Then there’s running back Michael Wiley, a fourth-year junior who will be playing in his 37th game on Saturday and is coming off his most productive performance. He had 21 carries for 97 yards and a touchdown and also caught six passes for 46 yards with a score.

“That’s a pretty good workload,” UA coach Jedd Fisch said of Wiley, who was the first Arizona back to get 20 carries in 18 games and nearly ended the team’s 23-game streak without a 100-yard rusher.

Wiley became the 35th player in school history with 1,000 career rushing yards earlier this season, and his 87 career receptions are second-most among running backs (recent Ring of Honor inductee Vance Johnson had 104 from 1981-84). Yet somehow, Wiley never seems to get mentioned when listing Arizona’s main weapons.

“Michael has the skillset to be able to be a very versatile running back,” Fisch said. “His ability to pass catch, pass protect and run downfield … allows you to kind of be a triple threat in a lot of ways. He gives you the chance to be able to do whatever you want with him in the game.”

The rebuilt offensive line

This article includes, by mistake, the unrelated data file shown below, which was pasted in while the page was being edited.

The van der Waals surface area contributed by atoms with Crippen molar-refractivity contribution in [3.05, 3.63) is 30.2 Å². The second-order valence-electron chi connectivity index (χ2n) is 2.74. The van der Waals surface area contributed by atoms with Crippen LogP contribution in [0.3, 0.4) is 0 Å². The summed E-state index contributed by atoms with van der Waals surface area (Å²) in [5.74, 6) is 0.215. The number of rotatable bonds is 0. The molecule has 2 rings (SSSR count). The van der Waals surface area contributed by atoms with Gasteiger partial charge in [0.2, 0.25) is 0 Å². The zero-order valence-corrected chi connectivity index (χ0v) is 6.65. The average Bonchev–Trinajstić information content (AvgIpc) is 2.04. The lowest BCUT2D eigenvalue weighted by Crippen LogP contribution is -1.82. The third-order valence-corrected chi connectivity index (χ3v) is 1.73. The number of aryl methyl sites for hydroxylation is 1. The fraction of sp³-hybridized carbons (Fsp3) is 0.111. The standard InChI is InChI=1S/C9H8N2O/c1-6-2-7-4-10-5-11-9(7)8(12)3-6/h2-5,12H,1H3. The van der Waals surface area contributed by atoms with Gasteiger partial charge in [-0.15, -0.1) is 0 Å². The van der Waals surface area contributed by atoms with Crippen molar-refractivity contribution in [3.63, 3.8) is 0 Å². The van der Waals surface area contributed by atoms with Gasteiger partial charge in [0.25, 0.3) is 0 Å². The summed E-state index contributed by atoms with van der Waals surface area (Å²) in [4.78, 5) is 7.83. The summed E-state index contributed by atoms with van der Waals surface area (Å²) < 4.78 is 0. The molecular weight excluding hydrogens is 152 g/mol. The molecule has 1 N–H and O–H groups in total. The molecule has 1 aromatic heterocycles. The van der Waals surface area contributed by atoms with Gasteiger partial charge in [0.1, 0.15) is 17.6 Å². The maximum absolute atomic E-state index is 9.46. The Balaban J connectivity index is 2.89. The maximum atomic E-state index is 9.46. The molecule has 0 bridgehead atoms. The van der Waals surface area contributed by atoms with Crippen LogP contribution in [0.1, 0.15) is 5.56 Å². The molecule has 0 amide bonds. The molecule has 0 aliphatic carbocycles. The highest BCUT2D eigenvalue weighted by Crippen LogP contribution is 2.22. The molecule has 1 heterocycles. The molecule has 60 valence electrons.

With Jordan Morgan out for the rest of the season, redshirt junior Sam Langi is set to start at left tackle. Morgan had started the previous 21 games there, and in more than 1,600 career snaps has only allowed eight sacks (one in 2022).

Langi, who started at left guard once this season, held his own for the most part after replacing Morgan against UCLA. He’s logged 357 offensive snaps this fall, most of any player that hasn’t started at least six games, playing every line position except center.

“When you can do that there’s certainly a confidence rather than throwing somebody in there that hasn’t had that type of experience,” Fisch said. “Sam’s an older player, he’s not a younger player, so when it comes to going in to replace an older player, he has confidence and he went against the top 10 team last week. So I have confidence in Sam 100 percent, and I also know that our whole offensive line will step up to provide support.”

WSU is the top scoring defense in the Pac-12 (19.8 points allowed per game) and also leads the league with 68 tackles for loss.